Pre-cooked Chinese food sold at Chinese grocers in the US is not a new phenomenon. Just like the global movement which an increasing number of female workers had started to join the workforce full-time since the 70's, a lot of Chinese women also ventured outside the boundary of the home turf and took up full-time careers. The responsibilities and expectations on women to take care of the family, also like most working women in the world, never disappeared. Pre-cooked Chinese dishes, which are already seasoned with familiar traditional Chinese flavors and are available in many varieties at the steam table of these grocers, are the most efficient and delicious way to feed the family after a long day of work. It is a life-saver! Most importantly, the home-cooked flavors cure the homesickness for some like the recent immigrants, and for others maintain a little bit of the Chinese tradition through food in families that face the competition of other fast dinner choices of McDonald, pizza delivery or microwave dinners.
These pre-cooked meals are usually cooked really well as the grocery stores sell the fresh produce, poultry, meat and all ingredients themselves, and rely heavily on repeat customers who live in the vicinity. For people like me who don't live near these grocers and only get to enjoy these dishes occasionally, the game plan is to eat in abundance and pair them with wines.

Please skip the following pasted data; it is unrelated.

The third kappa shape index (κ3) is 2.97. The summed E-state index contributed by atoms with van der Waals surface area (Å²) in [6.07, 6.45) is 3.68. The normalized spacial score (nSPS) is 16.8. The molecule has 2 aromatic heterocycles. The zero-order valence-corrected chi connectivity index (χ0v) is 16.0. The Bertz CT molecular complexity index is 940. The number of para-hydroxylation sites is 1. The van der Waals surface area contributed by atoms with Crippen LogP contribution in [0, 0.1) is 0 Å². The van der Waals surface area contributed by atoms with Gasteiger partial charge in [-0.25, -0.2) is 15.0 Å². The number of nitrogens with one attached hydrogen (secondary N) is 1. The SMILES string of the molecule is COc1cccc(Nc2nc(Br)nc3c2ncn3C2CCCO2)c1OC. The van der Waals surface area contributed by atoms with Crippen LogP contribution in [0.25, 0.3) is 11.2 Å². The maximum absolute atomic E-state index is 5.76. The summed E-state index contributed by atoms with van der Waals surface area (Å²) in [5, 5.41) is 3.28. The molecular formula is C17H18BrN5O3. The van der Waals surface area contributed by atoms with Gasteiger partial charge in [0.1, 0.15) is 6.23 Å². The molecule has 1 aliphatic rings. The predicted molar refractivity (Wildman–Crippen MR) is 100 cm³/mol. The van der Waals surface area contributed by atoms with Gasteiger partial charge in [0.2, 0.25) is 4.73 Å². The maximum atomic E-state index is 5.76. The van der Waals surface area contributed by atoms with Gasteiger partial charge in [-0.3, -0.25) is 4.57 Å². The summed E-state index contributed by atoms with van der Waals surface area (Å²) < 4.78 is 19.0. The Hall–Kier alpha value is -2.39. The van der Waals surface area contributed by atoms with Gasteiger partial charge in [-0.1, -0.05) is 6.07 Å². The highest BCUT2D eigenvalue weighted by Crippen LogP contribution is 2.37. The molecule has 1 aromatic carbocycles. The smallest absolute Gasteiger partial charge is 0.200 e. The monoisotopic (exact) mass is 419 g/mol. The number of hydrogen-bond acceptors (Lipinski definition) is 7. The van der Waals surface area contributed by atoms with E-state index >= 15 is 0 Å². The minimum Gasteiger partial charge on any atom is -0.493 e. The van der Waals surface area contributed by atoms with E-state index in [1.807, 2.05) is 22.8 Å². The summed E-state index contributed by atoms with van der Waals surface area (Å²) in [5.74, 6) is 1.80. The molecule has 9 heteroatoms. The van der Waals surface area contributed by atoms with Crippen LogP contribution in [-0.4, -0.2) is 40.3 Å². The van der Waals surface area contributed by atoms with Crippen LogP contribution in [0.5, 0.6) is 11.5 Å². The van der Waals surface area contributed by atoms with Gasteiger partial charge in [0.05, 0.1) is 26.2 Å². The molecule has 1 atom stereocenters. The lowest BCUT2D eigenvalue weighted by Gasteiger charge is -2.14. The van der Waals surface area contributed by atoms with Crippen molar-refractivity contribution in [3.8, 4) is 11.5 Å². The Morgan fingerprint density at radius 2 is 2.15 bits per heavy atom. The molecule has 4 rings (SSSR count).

A recent trip to the Pacific Northwest introduced me to a few high-quality and vibrant Pinot Noir that are produced outside the Willamette Valley in Oregon. The 2012 Dampier Pinot Noir, produced by Cathedral Ridge in Hood River, is a light-bodied Pinot that has the aromas of strawberry, herbs and sour cherry and brims with pomegranates and earthy notes. The tofu chunks, a simple appetizer dish that I fancy a lot, are deep-fried, airy and crispy outside, soft and moist inside, and are bursting in salty and soya bean flavors. The Dampier Pinot can complement the airy texture and earthy tasting of these tofu chunks with slightly sour and mineral notes. Rarely vegetables are not served in Chinese meals. Fresh Chinese greens such as bok choy are treated with a quick stir-fry with salt, garlic, white pepper and a dash of sesame oil. The Dampier Pinot is light and cheerful that won't overpower any cooked greens.